I’m wondering, is there anything wrong with laying too many ostrich eggs in this world? Is that what you’re doing with this hulking manuscript?

maybe in mine ramble i answered two back there in one.. bless STC.. yeah the point there of that little quote wedged in.. is the point.. where fragile and fecund meet.. where head in the sand meets eyes and eyelashes just as long as the wrinkles down the face of that old blowhard the ancyent mariner..

3. The prologue strikes, icy and blistering. It has a taut line latched onto a single eyehook, onto ice fishing. That brace (and here here I mean it in a totally positive manner) is stronger here than even in any parts of your other work I can remember. From the get-go, we get “only two kinds of people gone/icefishing and we/we were never the shanty caliber typo.” What drew/draws you to ice fishing as this hitching post, this starting line, this spot to drill your hole at?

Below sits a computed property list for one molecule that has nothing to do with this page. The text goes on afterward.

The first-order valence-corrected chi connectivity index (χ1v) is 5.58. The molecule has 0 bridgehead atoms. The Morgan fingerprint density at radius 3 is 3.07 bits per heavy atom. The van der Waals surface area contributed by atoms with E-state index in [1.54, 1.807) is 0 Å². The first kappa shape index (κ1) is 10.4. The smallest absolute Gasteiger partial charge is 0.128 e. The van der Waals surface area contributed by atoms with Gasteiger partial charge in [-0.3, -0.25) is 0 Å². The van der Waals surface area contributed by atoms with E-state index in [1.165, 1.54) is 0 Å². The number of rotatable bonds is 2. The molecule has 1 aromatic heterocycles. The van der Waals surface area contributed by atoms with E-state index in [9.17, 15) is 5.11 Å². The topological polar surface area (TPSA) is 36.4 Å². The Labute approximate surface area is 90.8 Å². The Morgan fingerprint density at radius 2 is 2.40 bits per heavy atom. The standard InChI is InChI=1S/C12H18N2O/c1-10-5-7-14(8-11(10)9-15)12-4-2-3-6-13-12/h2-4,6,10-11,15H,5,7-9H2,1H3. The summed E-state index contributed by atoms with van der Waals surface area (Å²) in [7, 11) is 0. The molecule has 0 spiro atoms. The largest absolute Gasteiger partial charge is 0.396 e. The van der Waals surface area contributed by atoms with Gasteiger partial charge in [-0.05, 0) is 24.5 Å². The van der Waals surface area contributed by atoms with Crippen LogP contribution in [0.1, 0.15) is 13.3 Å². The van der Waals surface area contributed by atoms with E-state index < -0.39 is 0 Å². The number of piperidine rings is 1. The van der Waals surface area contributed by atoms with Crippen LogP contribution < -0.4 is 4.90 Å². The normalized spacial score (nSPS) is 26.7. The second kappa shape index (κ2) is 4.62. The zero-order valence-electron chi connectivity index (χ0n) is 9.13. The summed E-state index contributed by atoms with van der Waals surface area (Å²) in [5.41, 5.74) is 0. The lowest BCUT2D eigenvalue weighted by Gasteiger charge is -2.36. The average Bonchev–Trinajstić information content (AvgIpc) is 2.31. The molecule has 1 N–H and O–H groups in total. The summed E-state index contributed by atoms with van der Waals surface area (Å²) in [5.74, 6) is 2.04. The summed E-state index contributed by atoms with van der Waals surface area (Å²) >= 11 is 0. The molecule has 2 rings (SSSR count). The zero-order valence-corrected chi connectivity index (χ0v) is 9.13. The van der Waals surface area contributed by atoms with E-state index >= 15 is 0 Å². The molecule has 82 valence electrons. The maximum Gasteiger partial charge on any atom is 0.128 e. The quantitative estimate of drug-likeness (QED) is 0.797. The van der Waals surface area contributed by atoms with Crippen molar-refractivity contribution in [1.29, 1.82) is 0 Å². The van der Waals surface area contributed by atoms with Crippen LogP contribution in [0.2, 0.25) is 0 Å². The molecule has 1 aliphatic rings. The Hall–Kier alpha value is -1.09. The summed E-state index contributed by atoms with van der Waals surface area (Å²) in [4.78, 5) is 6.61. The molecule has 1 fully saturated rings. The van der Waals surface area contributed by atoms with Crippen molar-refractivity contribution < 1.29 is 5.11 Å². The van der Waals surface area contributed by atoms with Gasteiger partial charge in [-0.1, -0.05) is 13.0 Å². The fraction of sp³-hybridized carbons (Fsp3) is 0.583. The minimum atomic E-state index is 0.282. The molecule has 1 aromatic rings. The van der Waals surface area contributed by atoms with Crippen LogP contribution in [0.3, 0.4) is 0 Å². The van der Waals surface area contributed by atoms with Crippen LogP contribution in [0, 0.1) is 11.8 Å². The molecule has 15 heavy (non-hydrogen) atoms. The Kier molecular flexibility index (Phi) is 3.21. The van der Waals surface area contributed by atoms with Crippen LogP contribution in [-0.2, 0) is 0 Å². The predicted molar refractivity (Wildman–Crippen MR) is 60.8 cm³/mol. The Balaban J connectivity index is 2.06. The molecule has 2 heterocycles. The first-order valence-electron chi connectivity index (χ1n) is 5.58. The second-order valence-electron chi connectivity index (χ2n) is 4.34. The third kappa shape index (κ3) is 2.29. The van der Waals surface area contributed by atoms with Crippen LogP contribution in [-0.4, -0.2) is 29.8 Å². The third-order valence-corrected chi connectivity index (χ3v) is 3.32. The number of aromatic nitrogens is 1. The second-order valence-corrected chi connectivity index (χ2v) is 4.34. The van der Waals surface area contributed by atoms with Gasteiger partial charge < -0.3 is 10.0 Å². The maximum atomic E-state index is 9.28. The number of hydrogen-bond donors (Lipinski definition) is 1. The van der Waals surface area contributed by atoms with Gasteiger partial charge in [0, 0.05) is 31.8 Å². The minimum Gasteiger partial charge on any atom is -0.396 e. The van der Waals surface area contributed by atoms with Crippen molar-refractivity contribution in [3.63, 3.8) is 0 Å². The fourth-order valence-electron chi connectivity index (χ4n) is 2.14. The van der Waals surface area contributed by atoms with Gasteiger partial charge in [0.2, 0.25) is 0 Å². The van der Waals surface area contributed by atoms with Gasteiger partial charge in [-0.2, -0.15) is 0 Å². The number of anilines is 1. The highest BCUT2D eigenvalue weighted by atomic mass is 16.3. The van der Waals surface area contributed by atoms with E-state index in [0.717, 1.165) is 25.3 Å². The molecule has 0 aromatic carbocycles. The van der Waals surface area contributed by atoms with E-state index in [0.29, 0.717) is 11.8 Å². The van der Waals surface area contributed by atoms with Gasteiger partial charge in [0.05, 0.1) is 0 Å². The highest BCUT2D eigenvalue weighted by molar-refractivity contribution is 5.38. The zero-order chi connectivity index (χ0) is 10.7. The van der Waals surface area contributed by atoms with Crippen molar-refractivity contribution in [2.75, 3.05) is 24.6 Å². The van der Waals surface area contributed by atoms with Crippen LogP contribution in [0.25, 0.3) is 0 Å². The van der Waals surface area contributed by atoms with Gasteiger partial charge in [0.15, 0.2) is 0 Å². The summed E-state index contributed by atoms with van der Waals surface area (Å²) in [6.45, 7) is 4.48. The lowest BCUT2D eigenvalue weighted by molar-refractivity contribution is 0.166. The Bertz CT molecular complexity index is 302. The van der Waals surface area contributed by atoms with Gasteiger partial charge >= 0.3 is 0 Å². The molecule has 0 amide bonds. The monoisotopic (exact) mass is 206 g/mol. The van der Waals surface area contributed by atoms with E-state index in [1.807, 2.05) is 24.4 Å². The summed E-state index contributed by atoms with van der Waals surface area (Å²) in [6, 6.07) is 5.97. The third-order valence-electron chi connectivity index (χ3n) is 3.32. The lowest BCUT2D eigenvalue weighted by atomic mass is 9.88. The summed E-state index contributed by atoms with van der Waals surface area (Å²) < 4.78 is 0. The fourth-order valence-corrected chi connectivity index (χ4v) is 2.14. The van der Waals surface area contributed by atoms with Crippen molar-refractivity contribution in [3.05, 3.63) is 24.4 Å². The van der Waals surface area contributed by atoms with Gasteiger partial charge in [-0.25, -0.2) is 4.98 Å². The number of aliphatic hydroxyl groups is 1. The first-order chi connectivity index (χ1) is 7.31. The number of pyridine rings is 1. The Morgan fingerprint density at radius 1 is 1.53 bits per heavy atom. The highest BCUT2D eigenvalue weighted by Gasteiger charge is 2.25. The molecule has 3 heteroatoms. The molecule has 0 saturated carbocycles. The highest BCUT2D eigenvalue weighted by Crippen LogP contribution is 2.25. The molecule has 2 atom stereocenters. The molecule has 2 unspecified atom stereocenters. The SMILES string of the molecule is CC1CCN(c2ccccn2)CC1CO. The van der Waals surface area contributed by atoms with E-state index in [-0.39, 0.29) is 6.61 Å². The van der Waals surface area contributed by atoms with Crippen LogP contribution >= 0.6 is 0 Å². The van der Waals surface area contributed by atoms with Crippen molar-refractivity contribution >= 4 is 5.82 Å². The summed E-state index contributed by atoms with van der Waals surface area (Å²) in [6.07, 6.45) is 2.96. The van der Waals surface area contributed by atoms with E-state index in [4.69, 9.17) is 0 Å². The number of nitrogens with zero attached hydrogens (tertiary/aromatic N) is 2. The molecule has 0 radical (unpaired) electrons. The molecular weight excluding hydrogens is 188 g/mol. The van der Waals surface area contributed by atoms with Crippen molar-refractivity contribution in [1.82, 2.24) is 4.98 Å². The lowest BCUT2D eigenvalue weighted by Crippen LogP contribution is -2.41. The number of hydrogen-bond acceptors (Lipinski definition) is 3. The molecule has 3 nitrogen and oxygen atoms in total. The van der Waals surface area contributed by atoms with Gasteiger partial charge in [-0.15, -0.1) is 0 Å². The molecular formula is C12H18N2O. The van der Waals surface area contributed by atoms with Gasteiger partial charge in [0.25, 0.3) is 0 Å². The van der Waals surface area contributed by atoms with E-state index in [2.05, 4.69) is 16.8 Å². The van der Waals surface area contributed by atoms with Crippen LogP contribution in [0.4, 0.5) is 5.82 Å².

icefishin is all that delicious emily dee perfection: ‘then the letting go’.. i guess in writing there are things you are kinda hangin around waiting to slip in there.. they hang around in you like a pebble in yr skin from an old bike roadburn.. they around in you like the shepherd’s shears in the livermeats of the pastoralhandpain.. these type things are just waiting around bumpbump to fall out of you.. it just so happens that i’ve always wanted to jot one about icefishing.. about how you slowly go totally dumb while yr elders eyes turn into little campfires via the hooch.. the car so loud you couldn’t ever forget you were going.. that weird tilt in that sag ass buick like you might be about to NASANASA.. the faded brown tint of the freeezing backseat: only thing to call that’s grocerystore mushroom saliva.. parts of this book are absolutely sorta screwed up willy wordsworth Prelude esque pissy pearls.. so i felt it a just frame to frame the thing with a few childhood snapshots that i’ve always been walking with.. waiting to fit in the fire somewhere.. and yes icefishing.. the jigging of a dwarfish pole over a black slur hole seemed an apt way to wink at what comes later in there..